What is a high ankle sprain (Syndesmosis)? A high ankle sprain is an injury to the ligaments that connect the bones of the lower leg above the ankle (tibia and fibula). This strong connection forms the top of the hinge of the ankle joint. This is also known as the ‘syndesmosis’ and is made up of a number of ligaments at the base of your lower leg, as well as a connective tissue that joins the bones from the top of the ankle all the way up to your knee. High ankle sprains are more serious injuries than more standard lateral ankle sprains (rolled ankle), and generally require more assessment and management. Injuries to the syndesmosis are often associated with lateral ankle injury; however, they usually lead to more pain, swelling and activity limitations. In severe cases, they may also be accompanied by a fracture.
Signs and Symptoms of Syndesmosis High ankle sprains are usually more severe than normal ankle injuries, and are often accompanied by swelling and pain, not only on the outside of the ankle joint but also over the front at the end of your tibia and fibula (lower leg bones). Often walking may be more painful at the bottom of your leg and top of the ankle, as weight-bearing causes the syndesmosis to separate slightly because of the ligament injury.Your physiotherapist will be able to diagnose a high ankle sprain, and will ask you about how the injury happened. Often this condition is missed as people presume the injury was just a normal ankle sprain, and if you delay seeing your physiotherapist, it will be important to discuss how the sprain has changed since injury. They will look at your ability to walk, stand on one foot and do simple exercises such as a calf raise. It will also be important to do specific tests for the high ankle ligaments. If you are unable to walk because of the injury, or if your physiotherapist suspects it is a more serious injury, you may be referred for an X-ray or MRI for further assessment.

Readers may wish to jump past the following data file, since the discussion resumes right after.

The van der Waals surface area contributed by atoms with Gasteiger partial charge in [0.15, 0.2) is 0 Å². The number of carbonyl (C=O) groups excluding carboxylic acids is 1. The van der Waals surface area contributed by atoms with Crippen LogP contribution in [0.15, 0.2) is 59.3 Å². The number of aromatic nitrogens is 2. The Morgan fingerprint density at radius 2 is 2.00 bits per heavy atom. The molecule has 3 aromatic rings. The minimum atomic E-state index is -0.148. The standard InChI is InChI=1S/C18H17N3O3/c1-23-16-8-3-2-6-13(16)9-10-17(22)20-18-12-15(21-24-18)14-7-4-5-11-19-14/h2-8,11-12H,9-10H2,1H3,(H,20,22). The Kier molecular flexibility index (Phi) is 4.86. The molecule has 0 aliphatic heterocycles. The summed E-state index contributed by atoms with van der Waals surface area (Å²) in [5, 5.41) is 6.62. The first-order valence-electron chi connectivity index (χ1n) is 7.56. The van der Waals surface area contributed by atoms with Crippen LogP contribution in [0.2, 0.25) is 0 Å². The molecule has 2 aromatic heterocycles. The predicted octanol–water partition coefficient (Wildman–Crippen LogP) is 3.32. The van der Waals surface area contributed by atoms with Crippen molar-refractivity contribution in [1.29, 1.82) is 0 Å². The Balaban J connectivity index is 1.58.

Causes of Syndesmosis High ankle sprains occur slightly differently to normal ankle sprains (ankle rolling outwards). They often happen when the foot is trapped underneath someone—in a tackle, for example—and the foot is twisted and rotated outwards. Another common mechanism is rolling directly forward over the ankle (not just sideways). It often helps your physiotherapist to describe exactly how the injury occurred (rolled over it while walking vs caught under someone else), as this may help them diagnose what areas are injured.
Treatment for Syndesmosis Physiotherapy will be essential for effective rehabilitation from a high ankle sprain. The first step is to identify the severity of the injury. Minor injuries can be managed conservatively; however, more severe cases, where there is significant laxity or ‘gapping’ of the syndesmosis at the top of the ankle, will require surgery to stabilise this area.Early management of high ankle sprains may involve a period of non-weight bearing on crutches and in a CAM boot to allow the injury a chance to begin early healing. Your physiotherapist will guide you as to how long you will need to do this for, based on the severity of the injury. Once this early phase is over, you will be able to begin walking, and it will be important to begin strengthening exercises to regain the strength and function of your leg and ankle. As your function improves, you will be guided back into running and then whatever desired activity you are returning to. It will also be important to develop the confidence to use your ankle again for pushing off, jumping and stopping as required.